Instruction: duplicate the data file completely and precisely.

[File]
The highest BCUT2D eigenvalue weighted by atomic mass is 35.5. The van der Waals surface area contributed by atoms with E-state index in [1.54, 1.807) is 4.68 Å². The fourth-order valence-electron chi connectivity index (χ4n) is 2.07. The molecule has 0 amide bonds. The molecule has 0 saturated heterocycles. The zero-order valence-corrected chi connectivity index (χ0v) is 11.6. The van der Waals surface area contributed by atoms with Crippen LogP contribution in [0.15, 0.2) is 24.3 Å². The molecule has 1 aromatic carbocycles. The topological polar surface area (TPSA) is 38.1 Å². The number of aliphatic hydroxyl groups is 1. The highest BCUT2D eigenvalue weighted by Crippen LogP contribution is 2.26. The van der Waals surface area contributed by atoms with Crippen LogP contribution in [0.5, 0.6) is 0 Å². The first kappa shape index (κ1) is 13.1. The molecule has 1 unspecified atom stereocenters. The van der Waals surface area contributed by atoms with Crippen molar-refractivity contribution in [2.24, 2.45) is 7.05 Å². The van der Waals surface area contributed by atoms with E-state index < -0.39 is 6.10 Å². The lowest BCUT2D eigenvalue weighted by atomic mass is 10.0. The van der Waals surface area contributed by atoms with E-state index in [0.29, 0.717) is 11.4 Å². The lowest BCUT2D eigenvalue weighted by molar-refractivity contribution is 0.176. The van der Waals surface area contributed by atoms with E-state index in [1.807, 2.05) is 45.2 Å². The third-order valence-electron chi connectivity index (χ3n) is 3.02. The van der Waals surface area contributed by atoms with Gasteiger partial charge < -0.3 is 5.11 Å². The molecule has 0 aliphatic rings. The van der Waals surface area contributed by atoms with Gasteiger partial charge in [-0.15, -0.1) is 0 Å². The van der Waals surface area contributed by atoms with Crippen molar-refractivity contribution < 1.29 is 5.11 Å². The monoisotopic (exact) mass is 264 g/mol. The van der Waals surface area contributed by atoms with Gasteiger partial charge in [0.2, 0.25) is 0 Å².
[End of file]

The highest BCUT2D eigenvalue weighted by atomic mass is 35.5. The van der Waals surface area contributed by atoms with E-state index in [1.54, 1.807) is 4.68 Å². The fourth-order valence-electron chi connectivity index (χ4n) is 2.07. The molecule has 0 amide bonds. The molecule has 0 saturated heterocycles. The zero-order valence-corrected chi connectivity index (χ0v) is 11.6. The van der Waals surface area contributed by atoms with Crippen LogP contribution in [0.15, 0.2) is 24.3 Å². The molecule has 1 aromatic carbocycles. The topological polar surface area (TPSA) is 38.1 Å². The number of aliphatic hydroxyl groups is 1. The highest BCUT2D eigenvalue weighted by Crippen LogP contribution is 2.26. The van der Waals surface area contributed by atoms with Crippen LogP contribution in [0.5, 0.6) is 0 Å². The first kappa shape index (κ1) is 13.1. The molecule has 1 unspecified atom stereocenters. The van der Waals surface area contributed by atoms with Crippen molar-refractivity contribution in [2.24, 2.45) is 7.05 Å². The van der Waals surface area contributed by atoms with E-state index < -0.39 is 6.10 Å². The lowest BCUT2D eigenvalue weighted by atomic mass is 10.0. The van der Waals surface area contributed by atoms with E-state index in [0.29, 0.717) is 11.4 Å². The lowest BCUT2D eigenvalue weighted by molar-refractivity contribution is 0.176. The van der Waals surface area contributed by atoms with E-state index in [1.807, 2.05) is 45.2 Å². The third-order valence-electron chi connectivity index (χ3n) is 3.02. The van der Waals surface area contributed by atoms with Gasteiger partial charge < -0.3 is 5.11 Å². The molecule has 0 aliphatic rings. The van der Waals surface area contributed by atoms with Gasteiger partial charge in [-0.15, -0.1) is 0 Å². The van der Waals surface area contributed by atoms with Crippen molar-refractivity contribution < 1.29 is 5.11 Å². The monoisotopic (exact) mass is 264 g/mol. The van der Waals surface area contributed by atoms with Gasteiger partial charge in [0.2, 0.25) is 0 Å².